How will Chemelot become the safest, most sustainable and competitive chemical site in Western Europe? 

If you've ever passed it, you must have been impressed by the sheer size of the location. The abundance of pipes, storage tanks, lights, and industry immediately leaves an imprint on your memory. On the Chemelot site in South Limburg, more than 80 companies work together to enhance their competitive edge while maintaining their license to operate and complying with legislative agreements. Being competitive means they aim to be the safest, most sustainable and competitive chemical site in Western Europe by 2025 and climate neutral by 2050. 

Why has Chemelotthe largest chemical site in the Netherlands—such ambitious goals? How can they achieve those aims in energy-intensive process plants that have a big impact on the climate? We sat down and discussed this with Robert Claasen, former CEO of Chemelot. 

A future-proof Chemelot site

Connection with the direct environment is a prerequisite 

Until 2000, the Chemelot site was monitored by DSM, the Dutch State Mines, and housed different chemical plants as a spin-off of the mining industry. In 2002, a part of the activities was transferred to SABIC. After that, the number of companies on the site increased to over 150. Among them are DSM Engineering Plastics, Engie, Air Liquide, OCI Nitrogen, Stork and RWE Generation NL. The name Chemelot isn’t coincidental. It's a combination of chemistry and lot, in the sense of location, and of course also alludes to Camelot, King Arthur’s mythical castle.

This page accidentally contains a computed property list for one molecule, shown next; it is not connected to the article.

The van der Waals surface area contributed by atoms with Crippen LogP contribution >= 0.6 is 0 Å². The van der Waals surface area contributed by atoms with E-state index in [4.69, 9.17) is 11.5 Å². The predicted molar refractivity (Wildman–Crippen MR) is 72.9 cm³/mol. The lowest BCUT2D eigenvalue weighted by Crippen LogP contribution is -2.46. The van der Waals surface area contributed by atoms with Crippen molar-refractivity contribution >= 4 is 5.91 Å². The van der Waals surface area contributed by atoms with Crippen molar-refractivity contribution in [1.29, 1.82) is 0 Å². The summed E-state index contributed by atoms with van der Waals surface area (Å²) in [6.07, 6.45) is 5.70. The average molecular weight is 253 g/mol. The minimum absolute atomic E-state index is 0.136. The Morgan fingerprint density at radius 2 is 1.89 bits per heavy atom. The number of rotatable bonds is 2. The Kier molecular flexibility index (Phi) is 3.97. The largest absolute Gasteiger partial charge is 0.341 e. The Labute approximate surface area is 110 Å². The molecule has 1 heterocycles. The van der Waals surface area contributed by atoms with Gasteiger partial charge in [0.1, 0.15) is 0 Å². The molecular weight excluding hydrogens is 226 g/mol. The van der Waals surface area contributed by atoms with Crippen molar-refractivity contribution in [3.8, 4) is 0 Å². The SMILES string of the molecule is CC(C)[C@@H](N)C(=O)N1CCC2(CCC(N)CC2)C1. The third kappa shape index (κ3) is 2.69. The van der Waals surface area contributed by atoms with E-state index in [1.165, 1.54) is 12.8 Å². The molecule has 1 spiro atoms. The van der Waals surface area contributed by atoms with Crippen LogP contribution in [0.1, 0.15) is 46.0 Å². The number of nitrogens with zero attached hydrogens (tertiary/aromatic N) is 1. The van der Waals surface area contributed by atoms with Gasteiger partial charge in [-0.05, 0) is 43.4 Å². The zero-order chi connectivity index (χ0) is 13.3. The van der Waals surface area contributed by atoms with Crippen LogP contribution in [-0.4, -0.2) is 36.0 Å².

Chemelot is a special site. Due to its infrastructure, several companies on the premise are physically connected to each other, forming a true ecosystem. Chemelot is also already one of the most environmentally friendly chemical sites in Europe. That's partly the result of Chemelot’s management, which facilitates the connection of companies on the premises and coordinates integral supervisory permits, for example.  

“We recognize the importance of the Paris Climate Agreement and see a huge potential for collaboration and innovation”, Robert asserts. He emphasizes that the purpose-driven approach is only possible when it’s taken in a socially responsible manner, in synergy with the quality of life and with safety. Chemelot is especially aware of its connection to its direct environment, which requires open communication with the plant’s surroundings. 

Chemelot"Chemelot" by trendingtopics (license).

Communication must be focused on transparency  

Robert explains that Chemelot’s focus and communication have been internal for far too long. This has created a perception gap that is not uncommon for the chemical sector. That's one of the reasons why many consumers are not aware that things they use in their daily life—such as car parts or smartphone cases—have probably been are made at the Chemelot site.